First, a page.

Saturday, May 19, 2012

Did Steunenberg neighbor William 'Bill' Williams know about the bomb?

Here is a great story from Carlin Otto (great-grand-daughter of William Williams, grand-daughter of M. Ned Williams) as told to her by M. Ned Williams. Carlin provided permission to share it here on the blog.

"In December of 1905, William Williams, his wife Mimsy Crosser Williams, and their 4 school-aged children (Perdix, Ky, Ned, and Clyde) lived in Caldwell across the street from Governor Steunenberg. William Williams was a very active member of the WFM. He had served as one of the original officers (along with Bill Haywood) for Local 66, Silver City, Idaho during a time when the Williams family lived full time in Silver City.
John Richards Collection
On the night of the assassination, Mimsey and the boys (but not William Williams) ate dinner, as usual, before 5pm and then they all passed out. They did not awaken until many hours later in the dead of night or wee hours of the next morning. None of them had been able to even dress for bed or go to their bedrooms. They just "fell asleep" in the living room. When they awoke, they felt drugged.  They dragged themselves off to their beds and did not find out about the assassination by "bomb" that occurred just across the street until the next morning. M. Ned Williams always suspected that his father had known about the plans for the assassination and had drugged his family in order to protect them from harm and perhaps had even allowed the assassins to use the Williams house for something related to the placing of the bomb."

Below from Big Trouble by J. Anthony Lukas, page 407.

ISHS Digital Collections
Big Bill Haywood
Bill Williams upper right corner
"In the weeks after Steunenberg's assassination, the search for conspirators was so thorough that even labor sympathizers in town for years found themselves under suspicion.  Bill Williams had been a close friend and union colleague of Haywood's while both were miners in Silver City. About 1900, with his wife and son, Williams moved to Caldwell, buying a home on Dearborn Street, catty-corner from the Steunenbergs. For five years, the Williamses lived in amicable concert with their neighbors. But once the bomb blew up the governor barely a 100 feet away, Williams found himself on a list of suspicious characters, although never formally a suspect. He reacted, his son recalled, by withdrawing from all organized activity—including the union—shunning intercourse with his neighbors for fear it would be hostile."  Big Trouble by J. Anthony Lukas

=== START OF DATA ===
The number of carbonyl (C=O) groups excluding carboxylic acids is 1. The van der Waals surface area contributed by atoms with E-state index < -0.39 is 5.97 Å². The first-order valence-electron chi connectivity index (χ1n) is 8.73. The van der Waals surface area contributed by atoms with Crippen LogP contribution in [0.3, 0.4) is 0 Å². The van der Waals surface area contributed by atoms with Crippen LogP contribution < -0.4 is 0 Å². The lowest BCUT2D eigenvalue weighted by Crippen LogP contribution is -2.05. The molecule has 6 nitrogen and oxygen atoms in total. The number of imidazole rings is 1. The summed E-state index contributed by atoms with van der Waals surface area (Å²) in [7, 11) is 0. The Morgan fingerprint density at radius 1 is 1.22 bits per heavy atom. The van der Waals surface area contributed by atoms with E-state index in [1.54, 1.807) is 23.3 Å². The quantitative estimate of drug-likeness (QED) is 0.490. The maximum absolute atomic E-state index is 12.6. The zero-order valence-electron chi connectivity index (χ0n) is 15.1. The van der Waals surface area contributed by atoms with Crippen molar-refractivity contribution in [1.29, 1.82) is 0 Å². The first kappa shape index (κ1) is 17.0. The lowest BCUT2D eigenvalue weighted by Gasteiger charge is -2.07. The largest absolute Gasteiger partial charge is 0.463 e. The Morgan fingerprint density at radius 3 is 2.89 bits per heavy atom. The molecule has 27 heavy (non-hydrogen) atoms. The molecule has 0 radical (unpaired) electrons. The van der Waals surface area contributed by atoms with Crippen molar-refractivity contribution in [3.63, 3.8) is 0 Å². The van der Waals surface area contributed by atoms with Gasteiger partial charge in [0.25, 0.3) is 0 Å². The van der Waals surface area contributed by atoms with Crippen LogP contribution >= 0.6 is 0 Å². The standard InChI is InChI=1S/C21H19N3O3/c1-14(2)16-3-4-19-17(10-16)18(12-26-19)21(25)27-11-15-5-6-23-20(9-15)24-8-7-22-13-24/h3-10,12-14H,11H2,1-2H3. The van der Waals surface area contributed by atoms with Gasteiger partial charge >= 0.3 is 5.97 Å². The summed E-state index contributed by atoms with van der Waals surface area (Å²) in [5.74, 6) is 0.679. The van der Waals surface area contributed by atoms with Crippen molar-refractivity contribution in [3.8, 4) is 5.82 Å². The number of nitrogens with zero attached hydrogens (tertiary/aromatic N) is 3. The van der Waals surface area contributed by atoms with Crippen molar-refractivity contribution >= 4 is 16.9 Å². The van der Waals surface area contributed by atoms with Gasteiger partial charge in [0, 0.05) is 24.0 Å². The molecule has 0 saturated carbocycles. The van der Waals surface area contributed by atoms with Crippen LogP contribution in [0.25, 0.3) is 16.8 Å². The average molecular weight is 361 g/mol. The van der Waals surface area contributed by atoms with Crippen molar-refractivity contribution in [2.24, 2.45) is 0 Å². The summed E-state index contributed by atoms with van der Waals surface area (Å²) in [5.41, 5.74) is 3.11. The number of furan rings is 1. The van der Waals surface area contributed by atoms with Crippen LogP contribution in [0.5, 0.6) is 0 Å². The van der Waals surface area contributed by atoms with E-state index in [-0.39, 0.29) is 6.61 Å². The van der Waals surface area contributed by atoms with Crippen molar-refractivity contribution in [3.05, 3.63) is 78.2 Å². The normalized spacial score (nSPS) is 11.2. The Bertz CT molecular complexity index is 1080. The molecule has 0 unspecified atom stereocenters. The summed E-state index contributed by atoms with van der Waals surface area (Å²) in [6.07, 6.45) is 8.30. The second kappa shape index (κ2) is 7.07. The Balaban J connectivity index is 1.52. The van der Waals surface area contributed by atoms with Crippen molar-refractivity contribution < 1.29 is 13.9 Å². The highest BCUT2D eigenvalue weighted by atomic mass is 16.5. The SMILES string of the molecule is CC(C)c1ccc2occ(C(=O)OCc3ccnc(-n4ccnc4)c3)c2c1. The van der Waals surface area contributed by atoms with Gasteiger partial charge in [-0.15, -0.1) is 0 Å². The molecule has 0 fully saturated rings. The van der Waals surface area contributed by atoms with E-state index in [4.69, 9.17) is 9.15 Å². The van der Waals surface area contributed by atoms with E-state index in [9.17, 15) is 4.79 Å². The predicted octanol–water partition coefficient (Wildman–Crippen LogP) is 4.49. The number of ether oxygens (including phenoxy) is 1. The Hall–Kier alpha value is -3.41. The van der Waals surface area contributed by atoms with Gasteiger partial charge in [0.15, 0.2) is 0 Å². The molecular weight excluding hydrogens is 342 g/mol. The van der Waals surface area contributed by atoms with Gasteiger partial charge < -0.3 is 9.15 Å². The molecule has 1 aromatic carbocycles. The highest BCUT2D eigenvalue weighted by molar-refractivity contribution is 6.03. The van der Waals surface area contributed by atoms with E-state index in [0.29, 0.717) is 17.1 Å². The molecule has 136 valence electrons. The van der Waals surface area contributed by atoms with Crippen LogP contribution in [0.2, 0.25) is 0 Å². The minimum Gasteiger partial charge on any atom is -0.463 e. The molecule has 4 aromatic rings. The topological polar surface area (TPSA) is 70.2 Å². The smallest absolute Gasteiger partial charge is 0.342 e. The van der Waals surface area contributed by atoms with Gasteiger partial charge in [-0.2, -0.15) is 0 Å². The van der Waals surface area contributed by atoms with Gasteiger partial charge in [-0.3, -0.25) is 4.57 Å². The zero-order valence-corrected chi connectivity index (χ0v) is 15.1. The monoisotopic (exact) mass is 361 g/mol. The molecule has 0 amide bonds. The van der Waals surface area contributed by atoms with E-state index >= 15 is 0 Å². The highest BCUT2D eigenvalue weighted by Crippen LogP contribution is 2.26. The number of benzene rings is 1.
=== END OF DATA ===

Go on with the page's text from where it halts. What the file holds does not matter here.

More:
I attached the photograph above from the ISHS showing Bill Haywood in his usual pose shielding his bad right eye from the camera. Bill Williams is listed in the description as being in the same photo. Perhaps Carlin can help us confirm which of these fellows is her great-grandfather. Click on ISHS Digital Collections to see the full version.

I know Carlin and I would sure be happy to hear from anyone that may know more about Bill Williams and his connection to Bill Haywood, Silver City, WFM's Local 66 and as a neighbor of Governor Steunenberg. We are looking for any documents that have been signed by William Williams as an officer of the WFM/Local 66 in Silver City. 

3 comments:

Anonymous said...

William Williams is the man in the topmost, right-hand-side of the photo on this webpage.

John T. Richards Jr. said...

You’re kidding me! That is actually William in the upper right of that small clip with Haywood? Purely accident that he was included as I had no idea. Glad I got him in there nonetheless. John

Patricia said...

There is a William Williams listed on the 1900 census in Silver City. His wife is Minnie C., and his sons are Ray, Karl, Marvin N. and William C. ranging in age from 7 down to 8 months. After checking other census records, etc., this appears to be the William Willams you mentioned. The astonishing thing to note is that he is listed as a Druggist in Silver City! A Druggist! I grew up in Caldwell, and studying its history is fascinating. My parents bought me the book "Big Trouble" when it came out, and now I am drawn to it again.